Could the deal to end shutdown and debt crisis happen on Halloween?
As politicians in Washington appear to be stuck in neutral about the shutdown and debt ceiling crises, there’s growing speculation that Halloween will be the ultimate deadline for a final deal.
Deutsche Bank Chief U.S. Economist Joe LaVorgna is among those who believe the deal will come between October 17, the deadline tossed out by Treasury Secretary Jack Lew, and October 31, the day before the government faces a massive financial payment.
LaVorgna’s reasoning is in a guidance note published on the Business Insider website.
“We believe the Treasury can fund the government until the end of the month, up to October 31. The real issue is whether financial markets will panic between October 17 and October 31, thereby forcing the Administration and Congress to reach a deal,” LaVorgna said. “Hence, our best guess is that the government will reopen between October 17 and October 31.”
In late September, the Congressional Budget Office published a schedule of when the Treasury Department has to make large payments in late October.
On October 31, Treasury is scheduled to make a $6 billion interest payment from its own securities, and on November 1, the CBO says a $67 billion payment is due out for Social Security, Medicare, military pay, and other benefits. (Another group, the Bipartisan Policy Council, puts the number at $58 billion.)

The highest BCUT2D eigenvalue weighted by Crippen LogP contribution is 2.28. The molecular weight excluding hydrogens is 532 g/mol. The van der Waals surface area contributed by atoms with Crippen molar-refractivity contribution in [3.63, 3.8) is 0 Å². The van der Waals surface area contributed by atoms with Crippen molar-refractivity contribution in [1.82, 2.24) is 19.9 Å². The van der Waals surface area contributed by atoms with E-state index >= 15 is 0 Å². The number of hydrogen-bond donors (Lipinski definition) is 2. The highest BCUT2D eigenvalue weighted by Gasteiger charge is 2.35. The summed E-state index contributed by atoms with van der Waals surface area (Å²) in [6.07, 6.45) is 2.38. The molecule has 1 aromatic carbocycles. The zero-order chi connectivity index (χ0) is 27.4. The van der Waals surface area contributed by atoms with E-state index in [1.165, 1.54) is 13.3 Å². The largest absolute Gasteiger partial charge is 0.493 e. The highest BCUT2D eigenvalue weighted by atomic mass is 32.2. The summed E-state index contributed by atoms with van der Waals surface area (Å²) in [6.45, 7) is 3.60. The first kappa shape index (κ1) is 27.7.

The CBO warned then that the Treasury Department could face a cash shortage as soon as October 22, and it might have to pick and choose which payments it makes.
However, government officials have said “prioritization” of bills isn’t possible, due to the vastness of the Treasury Department’s billing structure, and it wouldn’t address the default concerns of global markets.
“Prioritization is default by another name,” Director of the National Economic Council Gene Sperling said on Monday. “Prioritization is like telling a relative who’s got near—who’s got perfect credit, you know, it’s OK if you pay your mortgage and don’t pay your student loan and your car loan, your credit loan.”
LaVorgna also didn’t believe prioritization would happen.
Steve Bell, a the director of Bipartisan Policy Council’s economic-policy project, was quoted in the National Journal last month as pointing to October 31 as a critical deadline.
“I think it’s exceedingly unlikely they can make it past Halloween,” said Bell. “The Lord indeed has a great sense of humor.”
Alec Phillips, an analyst at Goldman Sachs, told The Hill on Tuesday that November 1 was the day that Treasury would face a crisis, based on current estimates.
“The one thing we know for sure is that by Nov. 1, they will be out of money,” said Phillips.
Phillips also said that growing talk about a Halloween deadline didn’t bode well for a deal before October 17.
“If everybody is discussing when the actual deadline is, it’s not necessarily a good sign for them reaching an agreement by the 17,” said Phillips.
An open question remains about how the crisis would end. Will the government shutdown end first? Or will there be a bigger deal that concludes the shutdown with a debt ceiling agreement?
As of today, there appeared to be more of a consensus that the shutdown and debt ceiling deals would be close together, if not at the same time.
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